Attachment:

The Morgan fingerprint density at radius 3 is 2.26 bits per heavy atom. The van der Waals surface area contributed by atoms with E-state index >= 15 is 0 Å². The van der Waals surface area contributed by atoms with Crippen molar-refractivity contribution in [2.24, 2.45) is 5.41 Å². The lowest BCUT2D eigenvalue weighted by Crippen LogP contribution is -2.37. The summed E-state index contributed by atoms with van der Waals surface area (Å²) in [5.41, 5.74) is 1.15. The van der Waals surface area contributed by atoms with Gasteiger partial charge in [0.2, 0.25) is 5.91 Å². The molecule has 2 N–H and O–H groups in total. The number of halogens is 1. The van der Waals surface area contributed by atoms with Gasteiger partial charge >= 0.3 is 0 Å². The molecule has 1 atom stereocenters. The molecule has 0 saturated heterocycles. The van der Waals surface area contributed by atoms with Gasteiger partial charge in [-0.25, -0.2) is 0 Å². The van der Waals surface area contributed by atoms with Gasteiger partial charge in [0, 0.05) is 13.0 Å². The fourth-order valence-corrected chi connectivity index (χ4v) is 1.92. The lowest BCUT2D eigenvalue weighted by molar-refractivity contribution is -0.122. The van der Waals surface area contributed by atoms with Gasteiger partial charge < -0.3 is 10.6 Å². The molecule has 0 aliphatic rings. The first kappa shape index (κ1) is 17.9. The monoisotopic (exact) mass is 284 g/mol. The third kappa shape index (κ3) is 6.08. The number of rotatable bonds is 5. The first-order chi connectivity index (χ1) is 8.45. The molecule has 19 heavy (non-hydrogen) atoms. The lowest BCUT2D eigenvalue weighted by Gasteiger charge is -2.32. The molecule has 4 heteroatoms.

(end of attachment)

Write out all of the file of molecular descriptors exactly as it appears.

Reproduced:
The Morgan fingerprint density at radius 3 is 2.26 bits per heavy atom. The van der Waals surface area contributed by atoms with E-state index >= 15 is 0 Å². The van der Waals surface area contributed by atoms with Crippen molar-refractivity contribution in [2.24, 2.45) is 5.41 Å². The lowest BCUT2D eigenvalue weighted by Crippen LogP contribution is -2.37. The summed E-state index contributed by atoms with van der Waals surface area (Å²) in [5.41, 5.74) is 1.15. The van der Waals surface area contributed by atoms with Gasteiger partial charge in [0.2, 0.25) is 5.91 Å². The molecule has 2 N–H and O–H groups in total. The number of halogens is 1. The van der Waals surface area contributed by atoms with Gasteiger partial charge >= 0.3 is 0 Å². The molecule has 1 atom stereocenters. The molecule has 0 saturated heterocycles. The van der Waals surface area contributed by atoms with Gasteiger partial charge in [-0.25, -0.2) is 0 Å². The van der Waals surface area contributed by atoms with Gasteiger partial charge in [0, 0.05) is 13.0 Å². The fourth-order valence-corrected chi connectivity index (χ4v) is 1.92. The lowest BCUT2D eigenvalue weighted by molar-refractivity contribution is -0.122. The van der Waals surface area contributed by atoms with Gasteiger partial charge < -0.3 is 10.6 Å². The molecule has 0 aliphatic rings. The first kappa shape index (κ1) is 17.9. The monoisotopic (exact) mass is 284 g/mol. The third kappa shape index (κ3) is 6.08. The number of rotatable bonds is 5. The first-order chi connectivity index (χ1) is 8.45. The molecule has 19 heavy (non-hydrogen) atoms. The lowest BCUT2D eigenvalue weighted by Gasteiger charge is -2.32. The molecule has 4 heteroatoms.